By Susan Cornwell and David Lawder
WASHINGTON Feb 12 The U.S. Congress approved an
increase in the country's debt limit through March 2015, bowing
to President Barack Obama's demands for a debt limit increase
without any conditions, but only after a dramatic Senate vote on
Final action in the Senate followed an hourlong nail-biting
procedural tally forced by the objections of Republican Ted
Cruz, a conservative Tea Party favorite. It appeared at first
there would not be enough Republicans to join the Democratic
majority and advance the bill.
A decision by Senate Republican Leader Mitch McConnell and
Senate Republican Whip John Cornyn, who are both up for
re-election this year, to vote to advance the measure appeared
to kick the procedural tally over the needed 60 votes.
After a few more tense minutes of huddling on the Senate
floor, several other Republicans changed their votes to follow
their leadership. In the end, 12 Republicans joined Democrats in
advancing the bill, on a vote of 67-31.
The measure, which then passed the Senate on a final,
party-line vote of 55-43, now goes to Obama to be signed into
The House of Representatives, where Republicans hold a
majority, passed the measure in a close vote a day earlier,
after Republicans dropped the confrontational tactics they had
used in similar votes over the past three years.
The advance of the measure this week has brought relief to
financial markets. Investors were becoming increasingly jittery
ahead of Feb. 27. The U.S. Treasury has been warning that its
borrowing authority would be exhausted by then, putting federal
payments at risk.
Without an increase in the statutory debt limit, the U.S.
government would soon default on some of its obligations and
have to shut down some programs, a historic move that would have
likely caused severe market turmoil.
Reaction in most financial markets to the drama on the
Senate floor was muted, with U.S. stocks holding near the
unchanged mark on the day and most U.S. Treasury debt prices
remaining modestly lower for the session.
But there was visible relief in the short-term interest rate
market. The rate on the one-month Treasury Bill,
which had jumped in the past week on concern over a protracted
showdown over raising the debt ceiling, dropped to its lowest in
three weeks, ending the day at just 0.01 percent.
Treasury Secretary Jack Lew said in a statement that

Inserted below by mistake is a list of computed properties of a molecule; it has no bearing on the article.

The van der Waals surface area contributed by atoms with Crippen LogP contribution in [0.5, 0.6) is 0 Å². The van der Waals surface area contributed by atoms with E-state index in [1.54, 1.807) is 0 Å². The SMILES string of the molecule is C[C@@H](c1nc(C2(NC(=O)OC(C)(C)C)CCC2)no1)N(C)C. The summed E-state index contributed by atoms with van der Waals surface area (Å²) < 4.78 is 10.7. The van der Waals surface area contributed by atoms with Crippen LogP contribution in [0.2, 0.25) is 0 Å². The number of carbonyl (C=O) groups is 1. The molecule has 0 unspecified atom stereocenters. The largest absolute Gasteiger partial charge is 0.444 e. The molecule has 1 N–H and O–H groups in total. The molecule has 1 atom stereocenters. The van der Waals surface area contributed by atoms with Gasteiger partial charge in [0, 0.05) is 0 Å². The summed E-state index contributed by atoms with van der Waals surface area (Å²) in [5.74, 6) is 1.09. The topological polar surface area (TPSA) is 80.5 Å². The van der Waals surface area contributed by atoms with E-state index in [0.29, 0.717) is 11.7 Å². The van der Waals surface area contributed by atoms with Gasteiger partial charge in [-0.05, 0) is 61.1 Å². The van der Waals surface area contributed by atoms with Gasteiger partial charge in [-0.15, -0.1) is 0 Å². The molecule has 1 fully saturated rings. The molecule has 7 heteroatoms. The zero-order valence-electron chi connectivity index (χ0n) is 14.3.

Congress' action would boost economic growth by making
businesses and investors more confident.
CRUZ WANTED CONDITIONS ON DEBT CEILING
Obama and his fellow Democrats have demanded that the debt
ceiling be raised without any conditions.
But Republican Cruz, whose influence helped push Congress
into a government shutdown last October, objected to a
simple-majority vote on the debt limit because he wanted to
attach "meaningful conditions" that would help reduce U.S.
Because of an approaching snowstorm, senators agreed to
waive the required debate time and hold the procedural vote on
Wednesday, with the final vote immediately following it.
After the results were in, some Republicans said their party
was furious with Cruz for forcing a number of them to cast votes
that could open them up to attacks from Tea Party conservatives
opposed to any debt limit increase whatsoever.
"He accomplished nothing except forcing a number of
Republicans to swallow hard and show some courage," one aide
Both McConnell and Cornyn face conservative opposition in
upcoming primary elections. McConnell's primary opponent Matt
Bevin wasted no time in putting out a statement denouncing the
senator's move, saying "Kentucky deserves a senator that will
not keep voting to suffocate our children and grandchildren with
trillions of dollars in debt."
The Senate Conservatives Fund, a political action committee
founded by ex-Senator Jim DeMint, also hit McConnell, tweeting
that "Mitch McConnell just voted with the Democrats to advance
yet another debt limit increase. Kentucky deserves better."
Cruz, who is from Texas, made no apologies for his maneuver
and said failure of the procedural vote would have presented an
opportunity to address Washington's spending problems.
"The next step would have been, I believe, that we would
have come together to work on meaningful structural reforms to
address the out-of-control spending," Cruz told reporters.
Senator Bob Corker, a Tennessee Republican who cast a "yes"
on the procedural vote, told reporters that after McConnell had
voted "yes," discussions took place on the Senate floor and then
other Republicans stepped in to "help him out".
Republicans who switched their votes from "no" to "yes"
included Senator John McCain of Arizona, who joked later that
his shoulder had been dislocated in arm-twisting on the Senate
McCain said much of the discussion in the tense Republican
huddles focused on getting past the debt limit to issues where
Republicans could gain more political traction, such as
"Nobody persuades me," McCain said of his vote. "I just
thought it was the right thing to do."